Test marking fiasco: scrap SATs

Submitted by cathy n on 18 July, 2008 - 1:48 Author: Pat Yarker

In May, 11 and 14 year olds in England’s state schools faced the tedious annual round of public tests in English, Maths and Science. All results of those tests were supposed to be with schools this week. They won’t be.
At the last moment the government acknowledged that such was the incompetence of the private company newly-charged with administration for this year’s testing-programme that a delay in the return of all results to schools was unavoidable. The Education Secretary, Ed Balls, promised an inquiry. ETS Europe, the hapless company who won the £157M testing-contract for the next three years, taking over from Edexcel, England’s privatised exam-board, declared lessons would be learned for next year. They promised that over 90% of results would be in schools by the original deadline. Even if this claim is true, that will leave schools still awaiting the scores of almost a million test papers.
ETS Europe is part of the giant US company ETS, which likes to present itself as “not-for-profit”. It claims this status as a business offering a public good: the mass standardised testing of schoolchildren. The “not-for-profit” badge wins it approval from the gullible and a lighter tax-burden under US law, much to the annoyance of its competitors.
ETS is a latecomer into the big-money world of edu-business, one of whose favourite franchises is tests-u-like. It formed a “for-profit” subsidiary just in time to cash in on the latest boom in Stateside mandatory mass-testing inaugurated by George Bush’s 2001 “No Child Left Behind” legislation. Rapid development of software to facilitate computerised marking has been one of the results. Test-papers may be scanned and made available for marking anywhere in the world, allowing the process to continue non-stop. ETS also markets increasing numbers of what it calls ‘wrap-around products’, such as materials to train teachers not in what’s educationally-useful but in readying students for testing.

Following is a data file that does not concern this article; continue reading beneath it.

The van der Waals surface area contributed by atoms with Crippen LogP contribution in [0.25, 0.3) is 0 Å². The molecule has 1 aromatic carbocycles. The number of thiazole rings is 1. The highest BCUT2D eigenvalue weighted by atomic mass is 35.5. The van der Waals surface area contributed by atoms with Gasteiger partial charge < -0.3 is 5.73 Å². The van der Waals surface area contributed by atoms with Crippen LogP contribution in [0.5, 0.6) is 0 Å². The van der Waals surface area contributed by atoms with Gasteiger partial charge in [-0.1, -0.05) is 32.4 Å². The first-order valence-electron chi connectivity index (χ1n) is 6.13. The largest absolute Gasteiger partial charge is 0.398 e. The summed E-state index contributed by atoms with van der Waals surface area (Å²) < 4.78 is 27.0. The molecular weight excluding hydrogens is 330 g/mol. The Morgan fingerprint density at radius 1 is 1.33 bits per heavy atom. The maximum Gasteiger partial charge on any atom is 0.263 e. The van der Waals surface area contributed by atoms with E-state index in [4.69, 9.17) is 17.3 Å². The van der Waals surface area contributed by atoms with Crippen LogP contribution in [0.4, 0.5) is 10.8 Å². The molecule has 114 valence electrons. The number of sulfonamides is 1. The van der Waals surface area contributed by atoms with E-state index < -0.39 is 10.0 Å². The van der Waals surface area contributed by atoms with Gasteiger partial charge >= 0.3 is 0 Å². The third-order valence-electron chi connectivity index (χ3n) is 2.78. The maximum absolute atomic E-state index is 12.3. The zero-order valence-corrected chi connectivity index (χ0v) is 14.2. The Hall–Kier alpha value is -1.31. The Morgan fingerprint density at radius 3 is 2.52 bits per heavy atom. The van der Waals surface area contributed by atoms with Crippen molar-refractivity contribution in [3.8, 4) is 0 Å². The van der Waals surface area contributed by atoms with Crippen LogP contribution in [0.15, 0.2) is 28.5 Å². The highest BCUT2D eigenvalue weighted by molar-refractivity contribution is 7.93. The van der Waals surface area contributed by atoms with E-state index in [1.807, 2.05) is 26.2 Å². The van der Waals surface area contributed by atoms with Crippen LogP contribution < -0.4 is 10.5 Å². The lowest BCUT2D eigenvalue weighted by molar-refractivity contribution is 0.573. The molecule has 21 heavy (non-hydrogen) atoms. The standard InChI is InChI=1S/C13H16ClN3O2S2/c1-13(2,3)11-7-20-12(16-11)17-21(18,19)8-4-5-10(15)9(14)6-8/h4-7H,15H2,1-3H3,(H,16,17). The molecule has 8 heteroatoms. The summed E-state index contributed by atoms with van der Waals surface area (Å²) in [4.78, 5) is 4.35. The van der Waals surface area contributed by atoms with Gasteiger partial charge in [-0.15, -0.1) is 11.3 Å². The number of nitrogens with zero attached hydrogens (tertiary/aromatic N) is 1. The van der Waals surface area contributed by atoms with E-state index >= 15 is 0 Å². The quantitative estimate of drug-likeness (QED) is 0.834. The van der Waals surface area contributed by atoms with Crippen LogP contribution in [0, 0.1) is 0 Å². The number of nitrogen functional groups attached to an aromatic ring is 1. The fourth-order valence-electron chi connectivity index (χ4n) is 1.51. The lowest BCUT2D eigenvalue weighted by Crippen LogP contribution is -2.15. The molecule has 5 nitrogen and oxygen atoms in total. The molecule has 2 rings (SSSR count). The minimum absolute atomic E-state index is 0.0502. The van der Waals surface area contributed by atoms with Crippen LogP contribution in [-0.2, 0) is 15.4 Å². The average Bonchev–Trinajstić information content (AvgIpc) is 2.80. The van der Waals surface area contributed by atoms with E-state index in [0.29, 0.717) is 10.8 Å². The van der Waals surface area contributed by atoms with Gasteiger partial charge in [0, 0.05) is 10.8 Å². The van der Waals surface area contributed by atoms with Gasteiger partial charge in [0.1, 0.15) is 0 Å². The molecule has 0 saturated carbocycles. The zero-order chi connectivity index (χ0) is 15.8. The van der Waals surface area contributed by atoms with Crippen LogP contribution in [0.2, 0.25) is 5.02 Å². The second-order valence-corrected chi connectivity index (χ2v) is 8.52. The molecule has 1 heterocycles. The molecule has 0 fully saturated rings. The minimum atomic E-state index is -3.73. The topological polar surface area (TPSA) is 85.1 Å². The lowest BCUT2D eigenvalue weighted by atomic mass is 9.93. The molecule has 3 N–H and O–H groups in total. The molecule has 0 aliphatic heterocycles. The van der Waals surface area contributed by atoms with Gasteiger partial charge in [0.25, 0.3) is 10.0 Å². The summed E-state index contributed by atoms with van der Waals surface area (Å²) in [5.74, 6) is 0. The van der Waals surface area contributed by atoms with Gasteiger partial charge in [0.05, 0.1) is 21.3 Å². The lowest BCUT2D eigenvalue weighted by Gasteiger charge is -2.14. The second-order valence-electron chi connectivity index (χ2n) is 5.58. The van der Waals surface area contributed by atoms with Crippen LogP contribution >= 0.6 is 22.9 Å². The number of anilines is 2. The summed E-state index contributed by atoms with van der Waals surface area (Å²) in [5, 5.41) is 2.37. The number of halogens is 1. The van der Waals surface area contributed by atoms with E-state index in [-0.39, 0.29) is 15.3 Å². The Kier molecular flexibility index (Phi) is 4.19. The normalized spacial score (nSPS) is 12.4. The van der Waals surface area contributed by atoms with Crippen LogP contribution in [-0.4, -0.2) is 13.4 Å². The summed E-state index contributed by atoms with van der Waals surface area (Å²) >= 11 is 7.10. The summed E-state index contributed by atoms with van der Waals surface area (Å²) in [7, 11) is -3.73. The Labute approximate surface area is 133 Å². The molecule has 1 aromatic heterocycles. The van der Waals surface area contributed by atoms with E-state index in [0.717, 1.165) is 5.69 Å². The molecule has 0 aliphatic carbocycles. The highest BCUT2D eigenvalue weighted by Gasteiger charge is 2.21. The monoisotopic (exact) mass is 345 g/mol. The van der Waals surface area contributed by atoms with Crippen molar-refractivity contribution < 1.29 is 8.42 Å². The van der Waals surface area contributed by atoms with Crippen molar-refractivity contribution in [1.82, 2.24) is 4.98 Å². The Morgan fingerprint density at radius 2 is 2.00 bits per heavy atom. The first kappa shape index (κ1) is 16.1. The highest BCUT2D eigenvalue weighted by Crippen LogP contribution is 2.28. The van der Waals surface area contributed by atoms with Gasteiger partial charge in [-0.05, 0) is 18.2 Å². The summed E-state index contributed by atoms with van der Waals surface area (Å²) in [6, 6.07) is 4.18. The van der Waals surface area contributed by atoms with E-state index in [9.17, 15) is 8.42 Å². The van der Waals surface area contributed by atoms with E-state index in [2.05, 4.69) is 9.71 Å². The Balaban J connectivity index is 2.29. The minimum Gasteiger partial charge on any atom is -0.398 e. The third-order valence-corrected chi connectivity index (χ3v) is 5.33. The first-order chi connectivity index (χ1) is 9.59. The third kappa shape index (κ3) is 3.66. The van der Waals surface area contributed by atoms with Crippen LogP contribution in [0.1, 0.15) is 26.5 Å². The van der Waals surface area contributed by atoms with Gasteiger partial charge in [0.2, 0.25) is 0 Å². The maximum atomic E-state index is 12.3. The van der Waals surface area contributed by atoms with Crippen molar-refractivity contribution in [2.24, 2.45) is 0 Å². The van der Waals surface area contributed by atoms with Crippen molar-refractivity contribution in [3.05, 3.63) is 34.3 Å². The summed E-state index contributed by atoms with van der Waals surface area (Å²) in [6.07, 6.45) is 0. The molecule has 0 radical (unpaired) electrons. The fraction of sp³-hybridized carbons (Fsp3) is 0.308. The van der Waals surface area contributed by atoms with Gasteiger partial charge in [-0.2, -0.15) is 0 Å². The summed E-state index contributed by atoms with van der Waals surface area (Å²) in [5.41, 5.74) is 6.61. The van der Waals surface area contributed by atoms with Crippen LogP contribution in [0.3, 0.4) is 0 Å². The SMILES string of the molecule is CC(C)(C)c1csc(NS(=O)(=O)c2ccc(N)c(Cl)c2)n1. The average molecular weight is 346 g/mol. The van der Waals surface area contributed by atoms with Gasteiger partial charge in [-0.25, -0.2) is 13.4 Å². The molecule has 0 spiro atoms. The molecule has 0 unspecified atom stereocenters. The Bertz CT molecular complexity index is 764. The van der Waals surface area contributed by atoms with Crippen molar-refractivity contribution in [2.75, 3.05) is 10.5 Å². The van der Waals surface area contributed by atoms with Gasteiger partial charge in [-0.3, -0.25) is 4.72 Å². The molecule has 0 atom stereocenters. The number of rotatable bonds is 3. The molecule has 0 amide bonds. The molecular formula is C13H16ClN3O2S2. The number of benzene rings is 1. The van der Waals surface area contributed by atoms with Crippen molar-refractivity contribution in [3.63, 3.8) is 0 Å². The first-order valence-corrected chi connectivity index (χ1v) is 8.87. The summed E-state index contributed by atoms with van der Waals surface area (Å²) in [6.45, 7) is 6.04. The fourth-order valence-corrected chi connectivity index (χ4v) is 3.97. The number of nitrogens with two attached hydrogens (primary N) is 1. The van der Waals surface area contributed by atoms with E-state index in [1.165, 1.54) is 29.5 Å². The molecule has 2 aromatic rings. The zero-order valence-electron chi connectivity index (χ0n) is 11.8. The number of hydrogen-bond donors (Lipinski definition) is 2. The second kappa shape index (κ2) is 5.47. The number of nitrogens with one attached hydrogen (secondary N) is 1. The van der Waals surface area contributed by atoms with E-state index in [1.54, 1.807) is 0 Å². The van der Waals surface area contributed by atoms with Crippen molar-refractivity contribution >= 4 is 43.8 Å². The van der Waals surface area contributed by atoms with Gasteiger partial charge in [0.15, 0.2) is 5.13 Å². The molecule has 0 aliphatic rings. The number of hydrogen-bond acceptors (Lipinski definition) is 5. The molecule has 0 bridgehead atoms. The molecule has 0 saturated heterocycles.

A self-declared “billion-dollar commercial entity”, ETS has offices worldwide, for the mass-testing model of education relentlessly seeks to open new markets. It is headquartered on a 360 acre site which the IRS (the USA’s tax inspectors) valued recently at $133 million. The company holds a similar sum in stocks. It employs over two thousand staff, and its executives receive large bonuses on top of high salaries, and in some cases a ‘signing-on’ fee. But the company is ‘not-for-profit’. Some of the profit it hasn’t made this year comes from public money diverted to ETS via schools, in the form of the fees required for students to sit NC tests. We pay, indirectly, a private business to oversee our children as they take and are judged by tests we oppose and which serve no proper educational purpose. The House of Commons Select Committee for Education sat through days of evidence revealing the way NC tests are detrimental to students, teachers and schools. Its recent report urged the government to re-think the whole over-testing strategy begun by the Tories and maintained by New Labour.
That this year’s test-marking would turn out to be a fiasco could have been foreseen by anyone reading the message-boards on the TES website. Hundreds of posts testify to the inefficiency, maladministration and bravura Laurel-and-Hardyesque incompetence over which ETS Europe has presided. There must be grave doubts over the quality of the marks so far awarded, partly because ETS was so confident in its systems that it removed various double-checks and re-marking processes kept in place until this year.
Comments by markers on the inadequacies of ETS Europe once again give the lie to claims that the private sector can be relied on for efficiency, reliability and high-quality service. Markers’ comments on the nature of some of this year’s test-questions reveal yet again the poverty of NC testing and the falsity of its judgements of children.
Yet the deeper issue remains why any teacher continues to act as an NC test-marker. Doing so enables this educationally-damaging testing-system to keep operating, however chaotically. It lends a vestige of credibility to a testing-system rejected by the rest of Britain and the bulk of England’s private schools.
Teachers should re-think what they are doing by their involvement in NC test-marking. Instead of calling for ETS to do better next time, they should at the very least stop undermining by their participation in the marking-process the efforts of other teachers to end NC testing. Best of all, they should join those efforts and help scrap SATs.

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